Professor JOHN GREEN (Senior Fellow, Pew Forum on Religion and Public Life and Director, Ray C. Bliss Institute of Applied Politics, University of Akron, Ohio): Well Kim, there’s a couple of interesting patterns here. Senator Clinton and Senator Obama have competed very evenly for the votes of white Protestants, both mainline Protestants and evangelical Protestants. And in the states where Senator Obama has won, such as in Iowa, he tended to do a little bit better in that competition. Whereas the states where Senator Clinton won, she tended to do a little bit better — so a lot of division among white Protestants. Part of the dynamic here, though, is age. Barack Obama seems to have done very well with younger evangelicals, younger mainline Protestants — some of them very observant in religious terms, but also some of them perhaps not as observant. So he’s kind of gotten both ends of the spectrum. Whereas Senator Clinton really appealed much more to older mainline Protestants and evangelicals.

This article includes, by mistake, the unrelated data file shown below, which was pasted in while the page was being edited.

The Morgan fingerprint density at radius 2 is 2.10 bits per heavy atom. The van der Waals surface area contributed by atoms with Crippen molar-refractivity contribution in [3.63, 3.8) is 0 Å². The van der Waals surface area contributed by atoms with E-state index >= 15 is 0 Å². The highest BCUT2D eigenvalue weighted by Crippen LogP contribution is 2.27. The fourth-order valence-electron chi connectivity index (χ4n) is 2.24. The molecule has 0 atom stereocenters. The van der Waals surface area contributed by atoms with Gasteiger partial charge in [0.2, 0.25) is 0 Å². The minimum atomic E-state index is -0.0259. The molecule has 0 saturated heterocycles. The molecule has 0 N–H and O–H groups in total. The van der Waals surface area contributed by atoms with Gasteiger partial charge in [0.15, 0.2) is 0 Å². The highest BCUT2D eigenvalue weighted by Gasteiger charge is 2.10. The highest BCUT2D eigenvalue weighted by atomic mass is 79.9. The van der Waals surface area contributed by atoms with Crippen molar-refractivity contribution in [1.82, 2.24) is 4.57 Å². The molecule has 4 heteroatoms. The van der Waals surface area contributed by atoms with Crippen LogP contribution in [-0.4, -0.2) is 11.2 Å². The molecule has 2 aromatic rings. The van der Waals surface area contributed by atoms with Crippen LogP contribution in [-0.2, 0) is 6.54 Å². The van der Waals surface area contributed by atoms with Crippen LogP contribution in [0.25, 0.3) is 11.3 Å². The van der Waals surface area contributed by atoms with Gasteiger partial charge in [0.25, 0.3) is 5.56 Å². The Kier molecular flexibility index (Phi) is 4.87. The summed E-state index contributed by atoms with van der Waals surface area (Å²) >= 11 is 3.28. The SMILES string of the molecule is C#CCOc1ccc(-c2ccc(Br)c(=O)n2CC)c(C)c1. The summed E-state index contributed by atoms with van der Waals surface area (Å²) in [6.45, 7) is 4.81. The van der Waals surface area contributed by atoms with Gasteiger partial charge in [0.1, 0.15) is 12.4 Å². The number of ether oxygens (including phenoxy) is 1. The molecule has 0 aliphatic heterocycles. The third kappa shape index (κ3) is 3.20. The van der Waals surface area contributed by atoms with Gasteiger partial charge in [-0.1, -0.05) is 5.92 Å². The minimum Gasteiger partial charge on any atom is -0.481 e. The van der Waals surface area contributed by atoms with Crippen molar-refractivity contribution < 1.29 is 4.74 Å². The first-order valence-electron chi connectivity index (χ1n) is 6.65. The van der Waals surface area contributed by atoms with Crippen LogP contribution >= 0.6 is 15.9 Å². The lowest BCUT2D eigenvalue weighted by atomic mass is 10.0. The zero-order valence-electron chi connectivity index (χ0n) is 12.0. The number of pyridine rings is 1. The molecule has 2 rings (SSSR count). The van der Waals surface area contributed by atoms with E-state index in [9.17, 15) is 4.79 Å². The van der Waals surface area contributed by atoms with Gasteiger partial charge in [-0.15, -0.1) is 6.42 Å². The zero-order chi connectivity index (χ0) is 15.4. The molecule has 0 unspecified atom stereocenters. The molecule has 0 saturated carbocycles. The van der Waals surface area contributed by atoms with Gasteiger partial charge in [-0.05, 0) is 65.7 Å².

[KIM] LAWTON: And what about the Catholic vote, which is so important in this election?
Prof. GREEN: One of the really interesting things here is that Senator Clinton really has done a lot better in the Catholic vote in all of the early primary states. She’s done very well among white Catholics, a critical constituency for the fall campaign. She’s also done well among Hispanic Catholics. That’s one area where Senator Obama has not been able to compete as effectively thus far.